– We move onto the Andre feud, as Jake notes that Randy Savage used to hate wrestling Andre because Andre wouldn’t give Randy anything, but Jake was incredibly honored to even be in the ring with him, because that meant Jake was a top guy. Jake faced Andre at Wrestlemania V in a match that was more of an angle to set up Jake v. Dibiase than a serious blowoff with the Giant.

– We skip forward to the Earthquake feud in 1991, as Damian meets a hero’s demise via Quake’s ass in one of the dumber moments ever played up as serious. In storyline terms, however, Jake used this to transform his character into a psychotic heel later on.

– Speaking of which, we get the episode of the Funeral Parlor (I was at that taping!) where Jake pledges to teach the secrets of the dark side to the Ultimate Warrior. Jake relates the story of having to ask Warrior permission to work with him. So Jake plays along and does all the vignettes, but Warrior flakes out and leaves after Summerslam, leaving newly heel Jake with no opponent. So instead he crashes the Savages’ wedding reception and attacks Elizabeth with a cobra and now he’s got his opponent.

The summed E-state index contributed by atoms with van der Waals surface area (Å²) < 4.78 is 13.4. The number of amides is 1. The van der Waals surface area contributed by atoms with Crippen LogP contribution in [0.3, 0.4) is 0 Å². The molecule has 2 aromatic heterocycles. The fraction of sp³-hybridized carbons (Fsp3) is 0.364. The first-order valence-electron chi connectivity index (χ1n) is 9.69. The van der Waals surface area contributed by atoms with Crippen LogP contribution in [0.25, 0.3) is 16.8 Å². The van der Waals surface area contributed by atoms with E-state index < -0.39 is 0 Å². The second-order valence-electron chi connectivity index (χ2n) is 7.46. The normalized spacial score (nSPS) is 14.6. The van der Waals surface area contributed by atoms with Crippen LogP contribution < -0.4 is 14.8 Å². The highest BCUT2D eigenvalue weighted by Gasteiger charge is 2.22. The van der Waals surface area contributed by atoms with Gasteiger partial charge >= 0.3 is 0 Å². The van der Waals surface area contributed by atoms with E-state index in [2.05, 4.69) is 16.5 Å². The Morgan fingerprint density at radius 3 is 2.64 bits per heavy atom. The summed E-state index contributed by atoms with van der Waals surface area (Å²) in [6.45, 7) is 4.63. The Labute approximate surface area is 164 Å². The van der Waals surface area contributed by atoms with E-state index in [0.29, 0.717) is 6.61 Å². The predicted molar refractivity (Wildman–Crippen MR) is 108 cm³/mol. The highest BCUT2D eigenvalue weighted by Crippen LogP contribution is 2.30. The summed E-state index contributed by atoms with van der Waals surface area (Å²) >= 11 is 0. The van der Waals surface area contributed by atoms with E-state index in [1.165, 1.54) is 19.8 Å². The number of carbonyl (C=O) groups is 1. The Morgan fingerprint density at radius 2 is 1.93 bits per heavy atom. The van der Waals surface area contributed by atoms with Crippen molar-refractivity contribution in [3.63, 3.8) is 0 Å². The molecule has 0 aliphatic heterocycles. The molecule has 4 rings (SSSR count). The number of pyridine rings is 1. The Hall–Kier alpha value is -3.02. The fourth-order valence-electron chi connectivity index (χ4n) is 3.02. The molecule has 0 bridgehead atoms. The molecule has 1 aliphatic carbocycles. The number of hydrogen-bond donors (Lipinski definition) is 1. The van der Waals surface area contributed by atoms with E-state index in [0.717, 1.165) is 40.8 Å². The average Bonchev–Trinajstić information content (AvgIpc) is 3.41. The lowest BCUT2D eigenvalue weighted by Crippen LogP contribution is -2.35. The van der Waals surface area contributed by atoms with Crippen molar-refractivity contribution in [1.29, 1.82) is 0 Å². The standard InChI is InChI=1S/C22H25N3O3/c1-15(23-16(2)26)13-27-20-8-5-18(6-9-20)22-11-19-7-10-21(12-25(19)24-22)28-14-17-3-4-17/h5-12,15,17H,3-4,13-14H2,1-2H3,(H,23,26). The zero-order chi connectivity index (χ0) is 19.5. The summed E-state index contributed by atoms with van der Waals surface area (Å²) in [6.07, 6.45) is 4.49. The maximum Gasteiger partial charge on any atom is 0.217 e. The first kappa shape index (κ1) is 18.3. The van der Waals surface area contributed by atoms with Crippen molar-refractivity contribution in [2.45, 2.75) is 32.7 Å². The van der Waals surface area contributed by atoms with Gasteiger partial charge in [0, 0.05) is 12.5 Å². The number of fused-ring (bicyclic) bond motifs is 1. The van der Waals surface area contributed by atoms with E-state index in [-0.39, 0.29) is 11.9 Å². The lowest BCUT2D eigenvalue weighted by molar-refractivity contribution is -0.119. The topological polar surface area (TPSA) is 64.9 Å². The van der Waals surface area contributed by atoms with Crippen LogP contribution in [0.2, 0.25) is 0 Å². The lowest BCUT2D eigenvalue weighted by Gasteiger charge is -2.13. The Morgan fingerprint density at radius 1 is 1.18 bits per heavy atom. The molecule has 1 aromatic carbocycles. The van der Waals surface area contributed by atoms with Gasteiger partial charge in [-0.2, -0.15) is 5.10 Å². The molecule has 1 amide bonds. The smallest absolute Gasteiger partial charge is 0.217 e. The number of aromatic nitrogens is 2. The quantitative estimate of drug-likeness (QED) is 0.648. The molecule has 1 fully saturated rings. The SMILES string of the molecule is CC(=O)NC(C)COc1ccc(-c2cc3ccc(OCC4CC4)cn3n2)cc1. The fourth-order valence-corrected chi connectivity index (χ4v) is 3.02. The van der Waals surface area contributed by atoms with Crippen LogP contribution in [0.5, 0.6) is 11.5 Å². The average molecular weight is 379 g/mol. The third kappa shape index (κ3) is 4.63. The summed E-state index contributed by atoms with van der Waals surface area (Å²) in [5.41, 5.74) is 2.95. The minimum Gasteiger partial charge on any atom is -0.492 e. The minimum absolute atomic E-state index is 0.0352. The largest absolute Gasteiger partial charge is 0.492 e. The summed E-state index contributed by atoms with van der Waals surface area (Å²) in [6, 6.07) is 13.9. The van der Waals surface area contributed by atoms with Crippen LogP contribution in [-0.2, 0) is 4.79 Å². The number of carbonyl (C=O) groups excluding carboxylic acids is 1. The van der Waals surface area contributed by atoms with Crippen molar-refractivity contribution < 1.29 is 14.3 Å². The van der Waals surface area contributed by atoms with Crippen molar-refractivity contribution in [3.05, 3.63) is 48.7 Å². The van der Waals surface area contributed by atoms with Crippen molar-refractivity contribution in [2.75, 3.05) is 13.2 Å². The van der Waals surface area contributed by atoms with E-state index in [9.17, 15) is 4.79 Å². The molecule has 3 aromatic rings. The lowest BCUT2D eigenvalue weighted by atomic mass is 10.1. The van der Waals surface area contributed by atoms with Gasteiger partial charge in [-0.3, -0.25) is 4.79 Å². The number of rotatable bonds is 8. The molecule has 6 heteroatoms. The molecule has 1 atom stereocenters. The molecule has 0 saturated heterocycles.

– Meanwhile, Jake was spiraling downwards faster in real life, missing shows and doing more drugs.

– Back to the fake world again, Jake attacks Randy Savage with a cobra and freaks out the audience. Ted Dibiase’s take: "There’s not enough money." We skip over the Randy Savage feud entirely and move to Undertaker turning babyface. Jake says that with Pat Patterson leaving the company he asked for the booking job, but Vince turned him down. So Jake admits that he essentially held up Vince for money before Wrestlemania VIII. He took a huge offer from WCW into Vince’s office as leverage and then went out and did the job to Undertaker, but when he showed up for work at WCW Bill Watts had taken over and tore up the huge new contract. So he went from making $3 million a year to $200,000.

– Off to WCW and he’s immediately put into a main event feud against Sting, but then nothing. Jim Ross to this day doesn’t know what happened and why it didn’t work out. Jake says that he was given an ultimatum by his wife: The business or the marriage. So he retired.

– Three years later, Jake returns to the WWF out of shape and preaching Jesus. The talking heads all doubt that Jake actually was following that doctrine. Vince notes the irony of Jake’s religion giving birth to the biggest star of all time.